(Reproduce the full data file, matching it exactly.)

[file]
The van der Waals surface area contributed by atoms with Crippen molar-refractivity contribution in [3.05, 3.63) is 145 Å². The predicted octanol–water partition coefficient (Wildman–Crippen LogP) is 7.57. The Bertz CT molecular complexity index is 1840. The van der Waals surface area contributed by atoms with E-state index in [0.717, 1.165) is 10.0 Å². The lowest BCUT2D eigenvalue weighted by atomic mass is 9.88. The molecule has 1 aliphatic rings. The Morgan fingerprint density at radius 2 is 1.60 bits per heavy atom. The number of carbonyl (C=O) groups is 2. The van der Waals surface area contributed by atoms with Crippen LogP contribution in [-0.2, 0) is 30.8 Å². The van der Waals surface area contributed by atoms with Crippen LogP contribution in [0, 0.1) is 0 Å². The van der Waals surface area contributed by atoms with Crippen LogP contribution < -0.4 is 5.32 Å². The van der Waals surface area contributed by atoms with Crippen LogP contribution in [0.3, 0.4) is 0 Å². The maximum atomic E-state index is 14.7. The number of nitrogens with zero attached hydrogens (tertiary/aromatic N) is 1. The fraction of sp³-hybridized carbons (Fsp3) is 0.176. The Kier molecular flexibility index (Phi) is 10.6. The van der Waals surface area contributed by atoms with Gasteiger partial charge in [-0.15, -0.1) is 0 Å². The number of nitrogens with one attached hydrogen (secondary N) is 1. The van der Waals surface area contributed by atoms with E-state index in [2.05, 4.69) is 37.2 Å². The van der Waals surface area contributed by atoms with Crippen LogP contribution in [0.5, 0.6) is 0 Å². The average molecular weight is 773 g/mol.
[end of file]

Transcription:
The van der Waals surface area contributed by atoms with Crippen molar-refractivity contribution in [3.05, 3.63) is 145 Å². The predicted octanol–water partition coefficient (Wildman–Crippen LogP) is 7.57. The Bertz CT molecular complexity index is 1840. The van der Waals surface area contributed by atoms with E-state index in [0.717, 1.165) is 10.0 Å². The lowest BCUT2D eigenvalue weighted by atomic mass is 9.88. The molecule has 1 aliphatic rings. The Morgan fingerprint density at radius 2 is 1.60 bits per heavy atom. The number of carbonyl (C=O) groups is 2. The van der Waals surface area contributed by atoms with Crippen LogP contribution in [-0.2, 0) is 30.8 Å². The van der Waals surface area contributed by atoms with Crippen LogP contribution in [0, 0.1) is 0 Å². The van der Waals surface area contributed by atoms with Crippen LogP contribution < -0.4 is 5.32 Å². The van der Waals surface area contributed by atoms with Crippen LogP contribution in [0.3, 0.4) is 0 Å². The maximum atomic E-state index is 14.7. The number of nitrogens with zero attached hydrogens (tertiary/aromatic N) is 1. The fraction of sp³-hybridized carbons (Fsp3) is 0.176. The Kier molecular flexibility index (Phi) is 10.6. The van der Waals surface area contributed by atoms with Gasteiger partial charge in [-0.15, -0.1) is 0 Å². The number of nitrogens with one attached hydrogen (secondary N) is 1. The van der Waals surface area contributed by atoms with E-state index in [2.05, 4.69) is 37.2 Å². The van der Waals surface area contributed by atoms with Crippen LogP contribution in [0.5, 0.6) is 0 Å². The average molecular weight is 773 g/mol.